FAA issued an Airworthiness Directive proposing to terminate the use and installation of ADS-B transceivers manufactured by NavWorx, which will remove one of the low-cost options in FAA’s critical NextGen implementation schedule. Unfortunately, NavWorx is resisting to cooperate to establish airworthiness.
Electronic Flight Bag (EFB) systems are not new to airlines, but these state-of-the-art tablets will deliver enhanced functionality, greater safety and stronger cybersecurity. What is particularly encouraging is that this innovation was neither the push nor the pull of any FAR or proposed rule.
Uber plans to use a VTOL aircraft in intracity taxi operations and has published a study that lays out the map from vision to realization by 2028. The proposal’s ideas for using aerial vehicles to diminish the ground traffic density have awesome potential.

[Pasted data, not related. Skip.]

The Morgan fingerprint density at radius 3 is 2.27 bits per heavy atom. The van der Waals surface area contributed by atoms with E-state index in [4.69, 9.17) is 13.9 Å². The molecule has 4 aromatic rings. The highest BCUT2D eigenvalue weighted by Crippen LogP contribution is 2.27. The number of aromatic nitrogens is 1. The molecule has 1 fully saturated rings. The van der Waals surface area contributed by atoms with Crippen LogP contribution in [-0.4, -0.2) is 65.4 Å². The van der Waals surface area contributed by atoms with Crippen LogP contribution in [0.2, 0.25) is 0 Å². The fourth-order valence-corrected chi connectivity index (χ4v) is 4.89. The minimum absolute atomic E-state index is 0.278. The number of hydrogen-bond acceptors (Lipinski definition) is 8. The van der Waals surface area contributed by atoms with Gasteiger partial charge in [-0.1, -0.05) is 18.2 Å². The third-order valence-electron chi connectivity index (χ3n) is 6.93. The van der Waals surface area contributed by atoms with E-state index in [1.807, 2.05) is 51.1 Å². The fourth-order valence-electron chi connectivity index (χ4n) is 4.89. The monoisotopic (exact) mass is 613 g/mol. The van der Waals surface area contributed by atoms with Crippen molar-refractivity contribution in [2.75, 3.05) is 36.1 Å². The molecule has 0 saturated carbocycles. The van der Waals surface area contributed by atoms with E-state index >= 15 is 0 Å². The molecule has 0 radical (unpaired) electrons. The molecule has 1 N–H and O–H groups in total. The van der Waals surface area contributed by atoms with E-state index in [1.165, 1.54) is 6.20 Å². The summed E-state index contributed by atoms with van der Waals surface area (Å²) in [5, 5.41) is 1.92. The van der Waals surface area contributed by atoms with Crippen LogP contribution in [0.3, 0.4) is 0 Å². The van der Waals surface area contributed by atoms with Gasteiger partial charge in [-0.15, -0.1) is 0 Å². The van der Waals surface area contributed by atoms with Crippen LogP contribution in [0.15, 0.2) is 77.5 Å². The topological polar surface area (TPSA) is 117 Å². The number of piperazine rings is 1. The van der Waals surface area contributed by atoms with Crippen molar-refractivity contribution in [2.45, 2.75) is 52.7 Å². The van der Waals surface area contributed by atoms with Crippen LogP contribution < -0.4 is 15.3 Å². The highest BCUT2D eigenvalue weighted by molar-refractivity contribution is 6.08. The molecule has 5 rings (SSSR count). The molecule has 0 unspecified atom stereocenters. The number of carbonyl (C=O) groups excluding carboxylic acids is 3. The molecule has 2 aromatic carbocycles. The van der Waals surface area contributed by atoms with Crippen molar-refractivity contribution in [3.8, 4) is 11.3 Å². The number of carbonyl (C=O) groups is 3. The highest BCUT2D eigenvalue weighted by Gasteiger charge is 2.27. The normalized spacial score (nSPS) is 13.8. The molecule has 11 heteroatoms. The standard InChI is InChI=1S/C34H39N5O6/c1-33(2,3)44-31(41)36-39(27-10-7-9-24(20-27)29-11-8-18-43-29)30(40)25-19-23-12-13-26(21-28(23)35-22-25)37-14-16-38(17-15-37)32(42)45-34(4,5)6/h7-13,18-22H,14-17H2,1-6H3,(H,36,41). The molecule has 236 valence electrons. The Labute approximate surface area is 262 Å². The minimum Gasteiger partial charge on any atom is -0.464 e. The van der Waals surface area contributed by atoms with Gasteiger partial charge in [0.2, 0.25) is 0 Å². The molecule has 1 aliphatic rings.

The Pence plane being mired in the EMAS (Engineered Materials Arresting Systems) arresting material highlights a number of important safety advances and the result of collaboration.
On July 11, Chairman Bill Shuster wrote to Inspector General Calvin L. Scovel III asking three key questions to help guide the Committee’s oversight of the FAA’s efforts to implement NextGen.
Given Foxx’s purview of the FAA and his involvement with the NTSB, his message would have been more realistic in defining the risks by citing their relevant experiences. More importantly, by suggesting that the FAA and/or NTSB might be useful collateral assets to the auto manufacturers, the challenges might be minimized.
AVIATIONPROS published an article about the enormous task of collecting data in aircraft maintenance, and is worthwhile to publish given the FAA’s relatable reliance on meta data in SMS.
The G-IV is a high altitude jet that flies the periphery of hurricanes and drops sondes which record data about the atmospheric conditions of the storm and help predict its path.